Did CNBC Mean to Joke About Breakfast at Tiffany's Racism?

Those of you who've seen the otherwise splendid Breakfast at Tiffany's will remember its one serious black mark: Holly Golightly's racist caricature of a landlord. Mr. Yunioshi, Audrey Hepburn's Japanese upstairs neighbor and landlord played by the decidedly non-Japanese Mickey Rooney in the 1961 film, is pure yellowface. Watch the movie now and it just jumps out at you amidst an otherwise lush and immersive film.

Screenshot from CNBC.com

Screenshot from CNBC.com

So, when I read an article on CNBC about the sale of the Upper East Side mansion the movie was set in (and that Mr. Yunioshi owned), I was surprised to see an internal CNBC ad midway through reading "Asian investors bet on US real estate." Whatever machine of interns or robots that generates these mid-article ads saw a relationship between the two stories and inserted a link.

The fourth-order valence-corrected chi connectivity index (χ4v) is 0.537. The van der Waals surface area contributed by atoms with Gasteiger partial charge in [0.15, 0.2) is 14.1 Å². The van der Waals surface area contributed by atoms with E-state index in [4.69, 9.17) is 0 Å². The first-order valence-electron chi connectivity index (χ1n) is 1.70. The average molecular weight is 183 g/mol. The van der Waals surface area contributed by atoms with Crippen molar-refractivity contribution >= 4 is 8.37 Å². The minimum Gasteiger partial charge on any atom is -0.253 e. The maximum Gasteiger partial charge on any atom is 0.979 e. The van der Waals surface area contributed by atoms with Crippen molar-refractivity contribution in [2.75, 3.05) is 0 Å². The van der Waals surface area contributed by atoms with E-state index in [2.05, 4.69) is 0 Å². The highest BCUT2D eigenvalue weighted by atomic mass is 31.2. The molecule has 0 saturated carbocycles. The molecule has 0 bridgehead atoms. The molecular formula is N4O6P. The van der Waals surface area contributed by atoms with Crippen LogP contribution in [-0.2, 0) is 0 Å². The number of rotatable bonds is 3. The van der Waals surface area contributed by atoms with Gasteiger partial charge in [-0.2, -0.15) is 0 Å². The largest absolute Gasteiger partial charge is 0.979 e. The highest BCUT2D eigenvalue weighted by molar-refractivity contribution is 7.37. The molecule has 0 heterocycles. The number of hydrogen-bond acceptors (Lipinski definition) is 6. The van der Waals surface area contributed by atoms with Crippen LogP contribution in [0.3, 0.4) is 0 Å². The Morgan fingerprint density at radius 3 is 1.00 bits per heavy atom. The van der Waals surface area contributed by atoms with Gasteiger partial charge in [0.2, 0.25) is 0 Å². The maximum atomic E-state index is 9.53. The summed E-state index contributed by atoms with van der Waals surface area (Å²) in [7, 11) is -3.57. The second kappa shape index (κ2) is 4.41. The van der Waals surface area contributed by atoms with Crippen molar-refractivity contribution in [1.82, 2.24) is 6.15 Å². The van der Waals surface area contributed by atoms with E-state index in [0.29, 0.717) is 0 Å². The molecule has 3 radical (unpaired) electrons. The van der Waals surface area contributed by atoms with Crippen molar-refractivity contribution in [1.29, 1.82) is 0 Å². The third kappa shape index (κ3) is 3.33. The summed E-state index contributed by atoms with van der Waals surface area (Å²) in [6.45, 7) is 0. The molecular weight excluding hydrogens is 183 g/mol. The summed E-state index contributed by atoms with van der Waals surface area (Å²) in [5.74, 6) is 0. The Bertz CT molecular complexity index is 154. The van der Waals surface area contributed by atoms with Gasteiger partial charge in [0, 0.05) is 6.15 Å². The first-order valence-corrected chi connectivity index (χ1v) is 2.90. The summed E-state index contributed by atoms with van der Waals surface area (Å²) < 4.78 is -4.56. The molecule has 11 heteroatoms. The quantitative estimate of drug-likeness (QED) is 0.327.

The joke, or at least uncanny coincidence here, is that the stereotyped Asian character had invested in that same US real estate in the movie.

I doubt there's any intention on CNBC's part here. The ad machine likely just showed its gears clunking in a somewhat unflattering way. Two real estate stories connected to each other. In fact, calling Yunioshi an investor offers more respect to the character than the movie itself does. And, to add another layer to the picture, the author of the post is Asian-American herself.

Happy Halloween, everyone. Don't dress up as other races for your costumes.